The two men killed by an avalanche while heli-skiing near Revelstoke, B.C., on Monday have been identified as brothers and business leaders from Pennsylvania.

Timothy and Jonathan Kinsley were near Mount McCrae, in an area known as Chocolate Bunnies, with a heli-skiing guide when the avalanche struck and buried them in snow.

The three men were airlifted to Kelowna and rushed to hospital, but the Kinsleys could not be saved. Their guide, an employee of CMH Heli-Skiing, remained hospitalized Tuesday in stable condition.

Timothy Kinsley was the president of Kinsley Properties, a Pennsylvania real estate developer, while his brother was an executive at Kinsley Enterprises, a management company that oversees their family's business assets.

In a statement, the Kinsley family said they are "deeply heartbroken" by the news of the brothers' deaths.

"We know their presence as dedicated leaders in our organization and the community will be immensely missed by many," the statement said. "We are grateful for your love, understanding and prayers as our entire Kinsley family manages this loss."

The avalanche left two of the heli-skiers fully buried and the third partially buried, according to CMH Heli-Skiing. The group had transceivers that helped crews to locate them in the aftermath of the slide.

The outdoor adventuring company offered condolences to the Kinsleys' loved ones in a statement posted online Tuesday.

"The thousands of guests who ski with us each winter are our family," it said. "It is impossible to put into words the sorrow that we feel and the sadness that is shared by our guests, their families and all of our staff."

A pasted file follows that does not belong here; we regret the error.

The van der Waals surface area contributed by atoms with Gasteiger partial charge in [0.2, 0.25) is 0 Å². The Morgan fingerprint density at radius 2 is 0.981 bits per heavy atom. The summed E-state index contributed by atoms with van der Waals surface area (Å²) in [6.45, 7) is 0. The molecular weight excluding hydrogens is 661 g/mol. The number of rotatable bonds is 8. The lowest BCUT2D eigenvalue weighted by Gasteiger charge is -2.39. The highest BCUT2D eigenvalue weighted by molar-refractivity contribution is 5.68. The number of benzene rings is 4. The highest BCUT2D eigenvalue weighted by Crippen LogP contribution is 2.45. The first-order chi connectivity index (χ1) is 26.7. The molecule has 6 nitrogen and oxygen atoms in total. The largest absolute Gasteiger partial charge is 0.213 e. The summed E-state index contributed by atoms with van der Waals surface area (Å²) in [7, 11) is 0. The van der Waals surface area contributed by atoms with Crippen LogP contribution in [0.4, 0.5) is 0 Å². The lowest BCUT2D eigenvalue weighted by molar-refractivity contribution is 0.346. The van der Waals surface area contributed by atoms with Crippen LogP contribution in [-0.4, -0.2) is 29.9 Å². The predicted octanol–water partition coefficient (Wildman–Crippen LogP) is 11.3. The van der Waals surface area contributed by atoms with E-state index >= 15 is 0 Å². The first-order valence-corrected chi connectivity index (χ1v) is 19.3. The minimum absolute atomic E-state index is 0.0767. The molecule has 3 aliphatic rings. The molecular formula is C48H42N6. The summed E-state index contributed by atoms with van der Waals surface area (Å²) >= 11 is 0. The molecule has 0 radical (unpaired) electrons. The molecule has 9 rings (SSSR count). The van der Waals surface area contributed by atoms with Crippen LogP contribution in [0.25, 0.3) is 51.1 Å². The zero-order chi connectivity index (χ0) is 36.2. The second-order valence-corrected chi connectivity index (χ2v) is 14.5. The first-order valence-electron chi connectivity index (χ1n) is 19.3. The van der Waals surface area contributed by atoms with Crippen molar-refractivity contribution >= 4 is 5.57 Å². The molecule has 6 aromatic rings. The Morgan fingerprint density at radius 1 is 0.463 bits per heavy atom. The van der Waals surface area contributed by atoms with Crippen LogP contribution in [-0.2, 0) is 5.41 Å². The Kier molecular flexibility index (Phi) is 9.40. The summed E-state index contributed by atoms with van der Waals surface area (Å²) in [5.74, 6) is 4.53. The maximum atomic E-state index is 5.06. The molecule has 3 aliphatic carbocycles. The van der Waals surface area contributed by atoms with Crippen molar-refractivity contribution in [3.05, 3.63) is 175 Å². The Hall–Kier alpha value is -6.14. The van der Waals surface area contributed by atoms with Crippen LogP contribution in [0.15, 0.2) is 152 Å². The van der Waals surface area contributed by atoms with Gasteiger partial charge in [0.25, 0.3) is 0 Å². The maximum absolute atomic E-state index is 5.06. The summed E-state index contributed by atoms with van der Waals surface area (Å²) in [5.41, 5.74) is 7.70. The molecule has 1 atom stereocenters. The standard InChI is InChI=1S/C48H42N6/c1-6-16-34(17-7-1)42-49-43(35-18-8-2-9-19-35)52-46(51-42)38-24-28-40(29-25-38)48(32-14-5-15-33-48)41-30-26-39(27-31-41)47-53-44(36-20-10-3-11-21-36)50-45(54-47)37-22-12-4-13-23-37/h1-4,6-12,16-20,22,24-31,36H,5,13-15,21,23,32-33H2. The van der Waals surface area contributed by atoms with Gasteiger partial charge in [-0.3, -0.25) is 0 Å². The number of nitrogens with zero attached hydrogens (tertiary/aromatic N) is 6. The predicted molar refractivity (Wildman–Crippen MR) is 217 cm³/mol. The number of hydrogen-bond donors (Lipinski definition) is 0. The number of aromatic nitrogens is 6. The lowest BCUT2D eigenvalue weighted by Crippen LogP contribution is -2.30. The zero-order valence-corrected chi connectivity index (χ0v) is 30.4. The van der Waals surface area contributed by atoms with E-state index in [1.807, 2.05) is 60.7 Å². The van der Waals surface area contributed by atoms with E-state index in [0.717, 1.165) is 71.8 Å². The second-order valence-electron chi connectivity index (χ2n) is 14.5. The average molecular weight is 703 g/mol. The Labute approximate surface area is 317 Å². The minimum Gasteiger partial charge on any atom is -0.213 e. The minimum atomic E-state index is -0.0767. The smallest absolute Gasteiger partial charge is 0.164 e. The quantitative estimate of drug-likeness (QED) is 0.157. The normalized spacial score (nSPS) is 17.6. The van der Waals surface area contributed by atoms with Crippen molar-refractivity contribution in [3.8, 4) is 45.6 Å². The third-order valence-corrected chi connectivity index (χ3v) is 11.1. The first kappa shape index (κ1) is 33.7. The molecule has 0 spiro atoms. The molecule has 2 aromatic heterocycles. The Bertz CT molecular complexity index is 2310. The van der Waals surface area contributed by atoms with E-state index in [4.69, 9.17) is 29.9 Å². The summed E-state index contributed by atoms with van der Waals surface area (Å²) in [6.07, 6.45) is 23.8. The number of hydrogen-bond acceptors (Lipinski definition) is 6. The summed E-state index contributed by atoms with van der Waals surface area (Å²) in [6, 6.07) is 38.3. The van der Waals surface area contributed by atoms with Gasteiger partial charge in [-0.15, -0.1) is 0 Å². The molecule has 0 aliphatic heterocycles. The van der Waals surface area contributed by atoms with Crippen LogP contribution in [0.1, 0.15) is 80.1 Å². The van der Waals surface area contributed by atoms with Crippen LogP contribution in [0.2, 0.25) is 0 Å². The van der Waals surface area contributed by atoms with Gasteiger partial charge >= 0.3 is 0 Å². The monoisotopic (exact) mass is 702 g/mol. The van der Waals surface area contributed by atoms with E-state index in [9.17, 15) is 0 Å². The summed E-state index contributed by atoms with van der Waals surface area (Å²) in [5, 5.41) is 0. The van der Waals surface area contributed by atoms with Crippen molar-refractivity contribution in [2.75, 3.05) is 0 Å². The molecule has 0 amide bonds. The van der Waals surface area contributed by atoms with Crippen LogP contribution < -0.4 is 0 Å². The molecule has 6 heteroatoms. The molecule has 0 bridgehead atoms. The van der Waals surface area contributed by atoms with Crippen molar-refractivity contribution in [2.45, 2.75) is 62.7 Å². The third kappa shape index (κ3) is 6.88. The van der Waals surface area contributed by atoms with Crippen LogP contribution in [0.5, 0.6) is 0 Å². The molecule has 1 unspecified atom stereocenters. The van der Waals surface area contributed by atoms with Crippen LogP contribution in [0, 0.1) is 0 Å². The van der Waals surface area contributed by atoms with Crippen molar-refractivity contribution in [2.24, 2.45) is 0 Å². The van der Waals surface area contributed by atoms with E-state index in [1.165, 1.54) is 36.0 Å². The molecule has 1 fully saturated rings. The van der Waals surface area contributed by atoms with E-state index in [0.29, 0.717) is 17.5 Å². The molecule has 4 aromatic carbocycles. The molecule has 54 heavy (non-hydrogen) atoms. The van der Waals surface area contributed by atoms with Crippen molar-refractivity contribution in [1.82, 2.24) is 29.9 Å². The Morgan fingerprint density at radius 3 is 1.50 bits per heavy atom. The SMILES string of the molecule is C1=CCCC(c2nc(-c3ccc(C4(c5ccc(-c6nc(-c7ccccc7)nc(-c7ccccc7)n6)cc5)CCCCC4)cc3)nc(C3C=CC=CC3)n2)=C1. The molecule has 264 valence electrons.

The B.C. RCMP told CTV News that while there's nothing to indicate criminality, authorities will be conducting a full investigation into the circumstances around the Kinsleys' deaths.

"It'll be a long and complex investigation, as these typically are," said Sgt. Chris Manseau. "We'll speak with a lot of experts - those who will know about avalanches and avalanche safety and aeronautics, and just a variety of different groups."

He said CMH Heli-Skiing had already located and removed the three men by the time Revelstoke RCMP were notified of the avalanche.

The incident followed several other fatal avalanches recorded across the province in recent weeks, during a period of heightened danger in the backcountry due to fragile snowpack.

On Saturday, a snowmobiler died after being struck by an avalanche near Valemont. Earlier this month, two off-duty officers from the Nelson Police Department were caught in a slide near the community of Kaslo.

One of them, Wade Tittemore, died at the scene. He was posthumously promoted in rank from constable to detective.

The other officer, Const. Mathieu Nolet, was hospitalized for more than a week before succumbing to his injuries.

Forecasters have warned that British Columbia is likely experiencing its most dangerous avalanche season in decades, with a uniquely unstable snowpack resulting from last year's historic drought and record-breaking winter storms.

The area of Monday's slide currently has a "considerable" risk rating from Avalanche Canada, with a note that "several concerning layers exist in the snowpack that are producing large human-triggered avalanches."

Mounties are reminding the public that while backcountry adventuring is popular in the province, everyone should do their research and a risk assessment before heading out.

"When you're in these little towns you forget that three or four hours by car is still a long ways away from a major centre, should there be an emergency," said Manseau.

Up-to-date information on avalanche risks is available on the Avalanche Canada website.